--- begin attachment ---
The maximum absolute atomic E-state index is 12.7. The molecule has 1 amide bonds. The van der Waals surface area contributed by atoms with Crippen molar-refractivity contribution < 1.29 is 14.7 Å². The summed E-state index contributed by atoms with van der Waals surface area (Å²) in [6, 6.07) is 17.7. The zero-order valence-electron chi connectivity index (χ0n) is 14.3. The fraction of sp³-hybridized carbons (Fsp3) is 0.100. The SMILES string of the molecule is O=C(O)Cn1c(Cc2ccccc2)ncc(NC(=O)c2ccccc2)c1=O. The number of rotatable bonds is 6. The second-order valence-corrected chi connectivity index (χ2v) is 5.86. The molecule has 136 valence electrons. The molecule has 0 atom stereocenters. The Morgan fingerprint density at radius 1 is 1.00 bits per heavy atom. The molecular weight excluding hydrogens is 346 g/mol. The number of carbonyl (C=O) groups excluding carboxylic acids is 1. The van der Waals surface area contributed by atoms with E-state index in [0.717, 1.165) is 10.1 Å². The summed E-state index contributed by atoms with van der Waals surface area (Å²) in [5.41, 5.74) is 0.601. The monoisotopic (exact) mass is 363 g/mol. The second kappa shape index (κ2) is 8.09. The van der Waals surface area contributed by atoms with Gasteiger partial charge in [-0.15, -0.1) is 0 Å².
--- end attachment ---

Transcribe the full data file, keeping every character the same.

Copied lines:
The maximum absolute atomic E-state index is 12.7. The molecule has 1 amide bonds. The van der Waals surface area contributed by atoms with Crippen molar-refractivity contribution < 1.29 is 14.7 Å². The summed E-state index contributed by atoms with van der Waals surface area (Å²) in [6, 6.07) is 17.7. The zero-order valence-electron chi connectivity index (χ0n) is 14.3. The fraction of sp³-hybridized carbons (Fsp3) is 0.100. The SMILES string of the molecule is O=C(O)Cn1c(Cc2ccccc2)ncc(NC(=O)c2ccccc2)c1=O. The number of rotatable bonds is 6. The second-order valence-corrected chi connectivity index (χ2v) is 5.86. The molecule has 136 valence electrons. The molecule has 0 atom stereocenters. The Morgan fingerprint density at radius 1 is 1.00 bits per heavy atom. The molecular weight excluding hydrogens is 346 g/mol. The number of carbonyl (C=O) groups excluding carboxylic acids is 1. The van der Waals surface area contributed by atoms with E-state index in [0.717, 1.165) is 10.1 Å². The summed E-state index contributed by atoms with van der Waals surface area (Å²) in [5.41, 5.74) is 0.601. The monoisotopic (exact) mass is 363 g/mol. The second kappa shape index (κ2) is 8.09. The van der Waals surface area contributed by atoms with Gasteiger partial charge in [-0.15, -0.1) is 0 Å².